In this widely acclaimed verse translation of Homer's great epic, Robert Fagles combines the skills of poet and scholar. He brings the energy of contemporary language to this enduring heroic work, but maintains the drive and metric music of Homer's poetry and evokes the impact and nuance of Homer's mesmerizing repeated phrases.
A work of tremendous influence that has inspired writers from his ancient Greek contemporaries to modernist writers such as T.S. Eliot, Homer's epic poem The Iliad is translated by Robert Fagles with an introduction and notes by Bernard Knox in Penguin Classics. One of the foremost achievements in Western literature, Homer's Iliad tells the story of the darkest episode in the Trojan War. At its centre is Achilles, the greatest warrior-champion of the Greeks, and his refusal to fight after being humiliated by his leader Agamemnon. But when the Trojan Hector kills Achilles' close friend Patroclus, Achilles storms back into battle to take revenge - although knowing this will ensure his own early death. Interwoven with this tragic sequence of events are powerfully moving descriptions of the ebb and flow of battle, of the domestic world inside Troy's besieged city of Ilium, and of the conflicts between the Gods on Olympus as they argue over the fate of mortals. Seven Greek cities claim the honour of being the birthplace of Homer (c. 8th-7th century BC), the poet to whom the composition of the Iliad and Odyssey are attributed. The Iliad is the oldest surviving work of Western literature, but the identity - or even the existence - of Homer himself is a complete mystery, with no reliable biographical information having survived. If you enjoyed The Iliad, you might like The Odyssey, also available in Penguin Classics. 'An astonishing performance' Peter Levi 'Plain and direct, noble, above all rapid ... leading the reader forward with an irresistible flow. Fagles' version is imbued with humanity' Oliver Taplin, The New York Times Book Review 'Robert Fagles has given us an Iliad to read aloud- eloquent, rhythmical, and full of power' Jasper Griffin, Oxford University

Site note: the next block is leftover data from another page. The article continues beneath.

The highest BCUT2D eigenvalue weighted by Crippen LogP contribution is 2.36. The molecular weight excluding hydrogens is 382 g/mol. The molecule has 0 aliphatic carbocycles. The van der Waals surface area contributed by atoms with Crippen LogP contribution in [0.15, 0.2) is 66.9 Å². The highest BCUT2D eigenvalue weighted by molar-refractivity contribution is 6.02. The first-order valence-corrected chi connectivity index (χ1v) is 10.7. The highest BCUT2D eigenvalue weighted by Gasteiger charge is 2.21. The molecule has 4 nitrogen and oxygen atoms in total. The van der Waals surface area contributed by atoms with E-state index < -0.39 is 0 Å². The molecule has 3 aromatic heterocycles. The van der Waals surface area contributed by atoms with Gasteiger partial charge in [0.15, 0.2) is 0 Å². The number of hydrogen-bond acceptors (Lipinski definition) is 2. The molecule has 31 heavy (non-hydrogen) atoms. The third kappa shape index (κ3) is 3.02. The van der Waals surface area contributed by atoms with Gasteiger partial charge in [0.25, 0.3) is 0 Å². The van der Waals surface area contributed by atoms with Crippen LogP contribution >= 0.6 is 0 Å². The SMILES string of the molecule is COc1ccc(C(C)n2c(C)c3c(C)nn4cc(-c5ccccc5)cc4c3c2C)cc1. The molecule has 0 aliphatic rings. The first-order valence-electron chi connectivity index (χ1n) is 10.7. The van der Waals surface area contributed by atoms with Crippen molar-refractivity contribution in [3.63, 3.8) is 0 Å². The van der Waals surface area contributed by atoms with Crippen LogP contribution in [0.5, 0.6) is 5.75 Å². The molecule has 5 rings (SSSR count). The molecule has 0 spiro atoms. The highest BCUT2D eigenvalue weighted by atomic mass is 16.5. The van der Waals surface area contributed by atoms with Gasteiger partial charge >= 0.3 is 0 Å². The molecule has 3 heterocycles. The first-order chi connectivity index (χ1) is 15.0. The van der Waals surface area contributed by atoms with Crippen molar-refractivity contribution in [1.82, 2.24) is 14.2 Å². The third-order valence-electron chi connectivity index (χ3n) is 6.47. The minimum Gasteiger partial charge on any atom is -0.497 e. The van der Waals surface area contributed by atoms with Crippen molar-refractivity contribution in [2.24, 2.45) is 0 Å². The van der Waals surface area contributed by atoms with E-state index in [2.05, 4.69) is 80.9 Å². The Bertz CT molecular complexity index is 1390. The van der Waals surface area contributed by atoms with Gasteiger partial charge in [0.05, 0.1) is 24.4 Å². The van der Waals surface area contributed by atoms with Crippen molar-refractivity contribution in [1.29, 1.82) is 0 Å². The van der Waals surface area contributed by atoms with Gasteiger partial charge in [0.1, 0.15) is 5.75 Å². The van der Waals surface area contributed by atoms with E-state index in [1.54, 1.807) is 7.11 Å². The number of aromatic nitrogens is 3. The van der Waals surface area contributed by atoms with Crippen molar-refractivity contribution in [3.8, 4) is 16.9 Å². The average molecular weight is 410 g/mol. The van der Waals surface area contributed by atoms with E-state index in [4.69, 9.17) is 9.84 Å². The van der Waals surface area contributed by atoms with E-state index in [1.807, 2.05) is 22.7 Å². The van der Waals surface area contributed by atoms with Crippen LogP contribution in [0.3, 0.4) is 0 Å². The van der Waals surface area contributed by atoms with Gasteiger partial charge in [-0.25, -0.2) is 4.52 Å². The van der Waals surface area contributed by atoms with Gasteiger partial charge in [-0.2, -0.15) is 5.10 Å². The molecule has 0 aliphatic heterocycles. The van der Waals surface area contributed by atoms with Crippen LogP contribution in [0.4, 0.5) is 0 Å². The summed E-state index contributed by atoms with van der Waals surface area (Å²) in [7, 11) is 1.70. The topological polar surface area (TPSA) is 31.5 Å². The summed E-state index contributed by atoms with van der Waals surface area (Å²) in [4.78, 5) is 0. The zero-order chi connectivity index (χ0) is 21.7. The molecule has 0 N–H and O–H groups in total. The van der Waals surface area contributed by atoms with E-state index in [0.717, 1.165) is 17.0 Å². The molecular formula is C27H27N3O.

Homer was probably born around 725BC on the Coast of Asia Minor, now the coast of Turkey, but then really a part of Greece. Homer was the first Greek writer whose work survives. Both works attributed to Homer - The Iliad and The Odyssey - are over ten thousand lines long in the original.
The IliadTranslator's Preface Introduction Introduction The Spelling and Pronunciation of Homeric Names Maps 1. Homeric Geography: Mainland Greece 2. Homeric Geography: The Peloponnese 3. Homeric Geography: The Aegean and Asia Minor Inset: Troy and Vicinity Homer: The Iliad Book 1: The Rage of Achilles Book 2: The Great Gathering of Armies Book 3: Helen Reviews the Champions Book 4: The Truce Erupts in War Book 5: Diomedes Fights the Gods Book 6: Hector Returns to Troy Book 7: Ajax Duels with Hector Book 8: The Tide of Battle Turns Book 9: The Embassy to Achilles Book 10: Marauding Through the Night Book 11: Agamemnon's Day of Glory Book 12: The Trojans Storm the Rampart Book 13: Battling for the Ships Book 14: Hera Outflanks Zeus Book 15: The Achaean Armies at Bay Book 16: Patroclus Fights and Dies Book 17: Menelaus' Finest Hour Book 18: The Shield of Achilles Book 19: The Champion Arms for Battle Book 20: Olympian Gods in Arms Book 21: Achilles Fights the River Book 22: The Death of Hector Book 23: Funeral Games for Patroclus Book 24: Achilles and Priam Notes The Genealogy of the Royal House of Troy Textual Variants from the Oxford Classical Text Notes on the Translation Suggestions for Further Reading Pronouncing Glossary
"Fitzgerald has solved virtually every problem that has plagued translators of Homer. The narrative runs, the dialogue speaks, the military action is clear, and the repetitive epithets become useful text rather than exotic relics." -"Atlantic Monthly " "Fitzgerald's swift rhythms, bright images, and superb English make Homer live as never before...This is for every reader in our time and possibly for all time."-"Library Journal " "[Fitzgerald's "Odyssey" and "Iliad"] open up once more the unique greatness of Homer's art at the level above the formula; yet at the same time they do not neglect the brilliant texture of Homeric verse at the level of the line and the phrase." -"The Yale Review " "What an age can read in Homer, what its translators can manage to say in his presence, is one gauge of its morale, one index to its system of exultations and reticences. The supple, the iridescent, the ironic, these modes are among our strengths, and among Mr. Fitzgerald's." -"National Review" With an Introduction by Gregory Nagy
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